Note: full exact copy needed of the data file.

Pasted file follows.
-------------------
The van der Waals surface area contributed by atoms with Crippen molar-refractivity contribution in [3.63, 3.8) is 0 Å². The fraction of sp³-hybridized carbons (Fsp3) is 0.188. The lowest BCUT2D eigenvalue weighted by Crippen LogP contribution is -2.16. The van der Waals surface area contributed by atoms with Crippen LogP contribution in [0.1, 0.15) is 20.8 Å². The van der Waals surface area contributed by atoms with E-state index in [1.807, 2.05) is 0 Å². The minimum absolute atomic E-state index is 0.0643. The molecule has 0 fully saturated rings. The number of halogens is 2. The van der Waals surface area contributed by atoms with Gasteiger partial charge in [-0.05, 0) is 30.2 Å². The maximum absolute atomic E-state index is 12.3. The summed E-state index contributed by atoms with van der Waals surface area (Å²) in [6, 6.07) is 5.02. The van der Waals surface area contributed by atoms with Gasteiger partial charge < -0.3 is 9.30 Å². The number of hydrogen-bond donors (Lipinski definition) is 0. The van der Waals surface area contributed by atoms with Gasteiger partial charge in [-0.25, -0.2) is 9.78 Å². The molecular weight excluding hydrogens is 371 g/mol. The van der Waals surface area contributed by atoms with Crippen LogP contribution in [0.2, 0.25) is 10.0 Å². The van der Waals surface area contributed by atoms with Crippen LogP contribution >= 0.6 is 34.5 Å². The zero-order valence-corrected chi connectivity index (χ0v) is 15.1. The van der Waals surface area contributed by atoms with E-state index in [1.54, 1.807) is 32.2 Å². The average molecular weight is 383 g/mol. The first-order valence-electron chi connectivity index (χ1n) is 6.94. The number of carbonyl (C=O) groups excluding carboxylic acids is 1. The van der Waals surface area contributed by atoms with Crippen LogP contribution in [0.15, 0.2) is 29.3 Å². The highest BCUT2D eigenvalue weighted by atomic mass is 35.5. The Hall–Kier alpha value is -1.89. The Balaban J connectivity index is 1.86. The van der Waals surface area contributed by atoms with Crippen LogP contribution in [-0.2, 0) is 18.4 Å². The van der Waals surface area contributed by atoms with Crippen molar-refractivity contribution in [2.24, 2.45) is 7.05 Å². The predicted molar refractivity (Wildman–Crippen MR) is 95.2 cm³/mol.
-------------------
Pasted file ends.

The van der Waals surface area contributed by atoms with Crippen molar-refractivity contribution in [3.63, 3.8) is 0 Å². The fraction of sp³-hybridized carbons (Fsp3) is 0.188. The lowest BCUT2D eigenvalue weighted by Crippen LogP contribution is -2.16. The van der Waals surface area contributed by atoms with Crippen LogP contribution in [0.1, 0.15) is 20.8 Å². The van der Waals surface area contributed by atoms with E-state index in [1.807, 2.05) is 0 Å². The minimum absolute atomic E-state index is 0.0643. The molecule has 0 fully saturated rings. The number of halogens is 2. The van der Waals surface area contributed by atoms with Gasteiger partial charge in [-0.05, 0) is 30.2 Å². The maximum absolute atomic E-state index is 12.3. The summed E-state index contributed by atoms with van der Waals surface area (Å²) in [6, 6.07) is 5.02. The van der Waals surface area contributed by atoms with Gasteiger partial charge < -0.3 is 9.30 Å². The number of hydrogen-bond donors (Lipinski definition) is 0. The van der Waals surface area contributed by atoms with Gasteiger partial charge in [-0.25, -0.2) is 9.78 Å². The molecular weight excluding hydrogens is 371 g/mol. The van der Waals surface area contributed by atoms with Crippen LogP contribution in [0.2, 0.25) is 10.0 Å². The van der Waals surface area contributed by atoms with Crippen LogP contribution >= 0.6 is 34.5 Å². The zero-order valence-corrected chi connectivity index (χ0v) is 15.1. The van der Waals surface area contributed by atoms with E-state index in [1.54, 1.807) is 32.2 Å². The average molecular weight is 383 g/mol. The first-order valence-electron chi connectivity index (χ1n) is 6.94. The number of carbonyl (C=O) groups excluding carboxylic acids is 1. The van der Waals surface area contributed by atoms with Crippen LogP contribution in [0.15, 0.2) is 29.3 Å². The highest BCUT2D eigenvalue weighted by atomic mass is 35.5. The Hall–Kier alpha value is -1.89. The Balaban J connectivity index is 1.86. The van der Waals surface area contributed by atoms with Crippen LogP contribution in [-0.2, 0) is 18.4 Å². The van der Waals surface area contributed by atoms with Crippen molar-refractivity contribution in [2.24, 2.45) is 7.05 Å². The predicted molar refractivity (Wildman–Crippen MR) is 95.2 cm³/mol.